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Re: <element> Needs A Beauty Nap

From: Daniel Buchner <daniel@mozilla.com>
Date: Tue, 13 Aug 2013 09:59:33 -0700
Message-ID: <CAHZ6zJGoKcCKf=jeKwr==VUtkqz-Ko3qLyXJeo_Zmm+ssx=ReQ@mail.gmail.com>
To: Brian Kardell <bkardell@gmail.com>
Cc: Alex Russell <slightlyoff@google.com>, William Chen <wchen@mozilla.com>, Dominic Cooney <dominicc@google.com>, Blake Kaplan <mrbkap@mozilla.com>, public-webapps <public-webapps@w3.org>, Elliott Sprehn <esprehn@gmail.com>, Steve Orvell <sorvell@google.com>, Scott Miles <sjmiles@google.com>, Dimitri Glazkov <dglazkov@google.com>
Quick question: Will we still be able to land HTML Imports sans any Custom
Element reliance/support? I'd like to retain the ability to import HTML
files unbound from the parsing of <element> declarations. A significant
use-case is easily importing a bunch of <template> elements for use in the
main document - let's not throw the baby out with the bath water (maybe
this is already the thinking?)

- Daniel


On Tue, Aug 13, 2013 at 8:06 AM, Brian Kardell <bkardell@gmail.com> wrote:

>
>
>
> On Tue, Aug 13, 2013 at 9:15 AM, Daniel Buchner <daniel@mozilla.com>wrote:
>
>> I concur. On hold doesn't mean forever, and the imperative API affords us
>> nearly identical feature capability. Nailing the imperative and getting the
>> APIs to market is far more important to developers at this point.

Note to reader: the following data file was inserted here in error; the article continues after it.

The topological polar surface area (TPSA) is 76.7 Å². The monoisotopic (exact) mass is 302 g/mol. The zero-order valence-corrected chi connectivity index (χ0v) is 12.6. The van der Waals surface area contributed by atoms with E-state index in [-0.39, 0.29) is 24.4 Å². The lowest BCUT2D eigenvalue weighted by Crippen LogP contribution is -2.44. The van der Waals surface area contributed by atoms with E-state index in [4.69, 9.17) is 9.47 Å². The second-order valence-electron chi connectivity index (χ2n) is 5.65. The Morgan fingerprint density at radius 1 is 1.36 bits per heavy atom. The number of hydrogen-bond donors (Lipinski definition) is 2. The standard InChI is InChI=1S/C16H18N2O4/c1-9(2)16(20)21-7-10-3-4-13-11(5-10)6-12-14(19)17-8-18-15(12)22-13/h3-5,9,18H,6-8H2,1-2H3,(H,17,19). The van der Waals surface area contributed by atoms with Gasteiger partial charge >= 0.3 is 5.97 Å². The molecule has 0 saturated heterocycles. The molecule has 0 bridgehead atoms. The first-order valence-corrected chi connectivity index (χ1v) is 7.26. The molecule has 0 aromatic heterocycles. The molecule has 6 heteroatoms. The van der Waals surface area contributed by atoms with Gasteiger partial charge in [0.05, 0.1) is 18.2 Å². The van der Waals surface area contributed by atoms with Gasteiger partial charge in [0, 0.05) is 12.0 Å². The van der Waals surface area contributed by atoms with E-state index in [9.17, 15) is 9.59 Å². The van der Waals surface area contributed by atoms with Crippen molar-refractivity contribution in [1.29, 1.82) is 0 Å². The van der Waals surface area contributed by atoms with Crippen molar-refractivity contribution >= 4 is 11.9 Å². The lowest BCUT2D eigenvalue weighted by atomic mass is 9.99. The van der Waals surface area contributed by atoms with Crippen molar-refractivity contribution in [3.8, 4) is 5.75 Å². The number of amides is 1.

>>  On Aug 12, 2013 4:46 PM, "Alex Russell" <slightlyoff@google.com> wrote:
>>
>>> As discussed face-to-face, I agree with this proposal. The declarative
>>> form isn't essential to the project of de-sugaring the platform and can be
>>> added later when we get agreement on what the right path forward is.
>>> Further, <polymer-element> is evidence that it's not even necessary so long
>>> as we continue to have the plumbing for loading content that is HTML
>>> Imports.
>>>
>>> +1
>>>
>>>
>>> On Mon, Aug 12, 2013 at 4:40 PM, Dimitri Glazkov <dglazkov@google.com>wrote:
>>>
>>>> tl;dr: I am proposing to temporarily remove declarative custom element
>>>> syntax (aka <element>) from the spec. It's broken/dysfunctional as
>>>> spec'd and I can't see how to fix it in the short term.
>>>>
>>>> We tried. We gave it a good old college try. In the end, we couldn't
>>>> come up with an <element> syntax that's both functional and feasible.
>>>>
>>>> A functional <element> would:
>>>>
>>>> 1) Provide a way to declare new or extend existing HTML/SVG elements
>>>> using markup
>>>> 2) Allow registering prototype/lifecycle callbacks, both inline and out
>>>> 3) Be powerful enough for developers to prefer it over document.register
>>>>
>>>> A feasible <element> would:
>>>>
>>>> 1) Be intuitive to use
>>>> 2) Have simple syntax and API surface
>>>> 3) Avoid complex over-the-wire dependency resolution machinery
>>>>
>>>> You've all watched the Great Quest unfold over in public-webapps over
>>>> the last few months.
>>>>
>>>> The two key problems that still remain unsolved in this quest are:
>>>>